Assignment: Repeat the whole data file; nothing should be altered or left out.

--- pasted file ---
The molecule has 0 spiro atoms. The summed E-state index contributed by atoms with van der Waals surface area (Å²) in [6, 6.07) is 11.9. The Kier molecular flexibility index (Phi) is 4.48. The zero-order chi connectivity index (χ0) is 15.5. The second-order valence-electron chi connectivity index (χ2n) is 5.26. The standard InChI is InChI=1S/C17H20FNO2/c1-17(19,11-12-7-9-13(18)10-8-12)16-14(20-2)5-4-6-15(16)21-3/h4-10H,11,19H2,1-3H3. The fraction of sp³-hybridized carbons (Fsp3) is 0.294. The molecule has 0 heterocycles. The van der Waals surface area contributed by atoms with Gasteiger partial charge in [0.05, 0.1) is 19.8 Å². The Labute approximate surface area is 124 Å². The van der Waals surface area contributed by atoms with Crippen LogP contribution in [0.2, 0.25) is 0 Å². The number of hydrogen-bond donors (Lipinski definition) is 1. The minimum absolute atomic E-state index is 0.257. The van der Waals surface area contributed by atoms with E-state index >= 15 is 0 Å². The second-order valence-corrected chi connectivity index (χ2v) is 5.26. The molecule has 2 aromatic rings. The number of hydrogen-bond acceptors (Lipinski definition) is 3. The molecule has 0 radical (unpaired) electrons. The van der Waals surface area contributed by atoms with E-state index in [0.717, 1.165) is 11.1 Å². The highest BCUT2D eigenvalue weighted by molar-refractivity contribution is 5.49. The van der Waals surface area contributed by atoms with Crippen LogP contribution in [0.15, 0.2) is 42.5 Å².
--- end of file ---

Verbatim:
The molecule has 0 spiro atoms. The summed E-state index contributed by atoms with van der Waals surface area (Å²) in [6, 6.07) is 11.9. The Kier molecular flexibility index (Phi) is 4.48. The zero-order chi connectivity index (χ0) is 15.5. The second-order valence-electron chi connectivity index (χ2n) is 5.26. The standard InChI is InChI=1S/C17H20FNO2/c1-17(19,11-12-7-9-13(18)10-8-12)16-14(20-2)5-4-6-15(16)21-3/h4-10H,11,19H2,1-3H3. The fraction of sp³-hybridized carbons (Fsp3) is 0.294. The molecule has 0 heterocycles. The van der Waals surface area contributed by atoms with Gasteiger partial charge in [0.05, 0.1) is 19.8 Å². The Labute approximate surface area is 124 Å². The van der Waals surface area contributed by atoms with Crippen LogP contribution in [0.2, 0.25) is 0 Å². The number of hydrogen-bond donors (Lipinski definition) is 1. The minimum absolute atomic E-state index is 0.257. The van der Waals surface area contributed by atoms with E-state index >= 15 is 0 Å². The second-order valence-corrected chi connectivity index (χ2v) is 5.26. The molecule has 2 aromatic rings. The number of hydrogen-bond acceptors (Lipinski definition) is 3. The molecule has 0 radical (unpaired) electrons. The van der Waals surface area contributed by atoms with E-state index in [0.717, 1.165) is 11.1 Å². The highest BCUT2D eigenvalue weighted by molar-refractivity contribution is 5.49. The van der Waals surface area contributed by atoms with Crippen LogP contribution in [0.15, 0.2) is 42.5 Å².